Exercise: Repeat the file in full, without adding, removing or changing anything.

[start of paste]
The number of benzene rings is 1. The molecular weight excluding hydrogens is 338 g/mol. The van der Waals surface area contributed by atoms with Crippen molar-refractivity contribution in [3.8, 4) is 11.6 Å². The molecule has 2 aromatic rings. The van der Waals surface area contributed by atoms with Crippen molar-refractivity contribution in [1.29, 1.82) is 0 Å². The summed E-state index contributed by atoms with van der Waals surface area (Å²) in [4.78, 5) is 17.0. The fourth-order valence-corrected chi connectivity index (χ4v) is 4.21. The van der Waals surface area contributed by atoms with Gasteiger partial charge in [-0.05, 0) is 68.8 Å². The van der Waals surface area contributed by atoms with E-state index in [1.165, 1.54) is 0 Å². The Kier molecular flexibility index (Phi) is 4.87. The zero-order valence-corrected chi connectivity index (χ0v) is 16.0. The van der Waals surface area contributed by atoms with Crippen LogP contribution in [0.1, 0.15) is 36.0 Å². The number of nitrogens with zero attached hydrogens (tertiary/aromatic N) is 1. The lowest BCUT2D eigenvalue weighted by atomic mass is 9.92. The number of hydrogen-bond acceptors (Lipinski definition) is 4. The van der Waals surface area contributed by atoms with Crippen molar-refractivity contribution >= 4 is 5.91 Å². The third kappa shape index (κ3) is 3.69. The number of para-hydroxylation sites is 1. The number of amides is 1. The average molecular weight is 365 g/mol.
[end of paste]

The number of benzene rings is 1. The molecular weight excluding hydrogens is 338 g/mol. The van der Waals surface area contributed by atoms with Crippen molar-refractivity contribution in [3.8, 4) is 11.6 Å². The molecule has 2 aromatic rings. The van der Waals surface area contributed by atoms with Crippen molar-refractivity contribution in [1.29, 1.82) is 0 Å². The summed E-state index contributed by atoms with van der Waals surface area (Å²) in [4.78, 5) is 17.0. The fourth-order valence-corrected chi connectivity index (χ4v) is 4.21. The van der Waals surface area contributed by atoms with Gasteiger partial charge in [-0.05, 0) is 68.8 Å². The van der Waals surface area contributed by atoms with E-state index in [1.165, 1.54) is 0 Å². The Kier molecular flexibility index (Phi) is 4.87. The zero-order valence-corrected chi connectivity index (χ0v) is 16.0. The van der Waals surface area contributed by atoms with Crippen LogP contribution in [0.1, 0.15) is 36.0 Å². The number of nitrogens with zero attached hydrogens (tertiary/aromatic N) is 1. The lowest BCUT2D eigenvalue weighted by atomic mass is 9.92. The number of hydrogen-bond acceptors (Lipinski definition) is 4. The van der Waals surface area contributed by atoms with Crippen molar-refractivity contribution >= 4 is 5.91 Å². The third kappa shape index (κ3) is 3.69. The number of para-hydroxylation sites is 1. The number of amides is 1. The average molecular weight is 365 g/mol.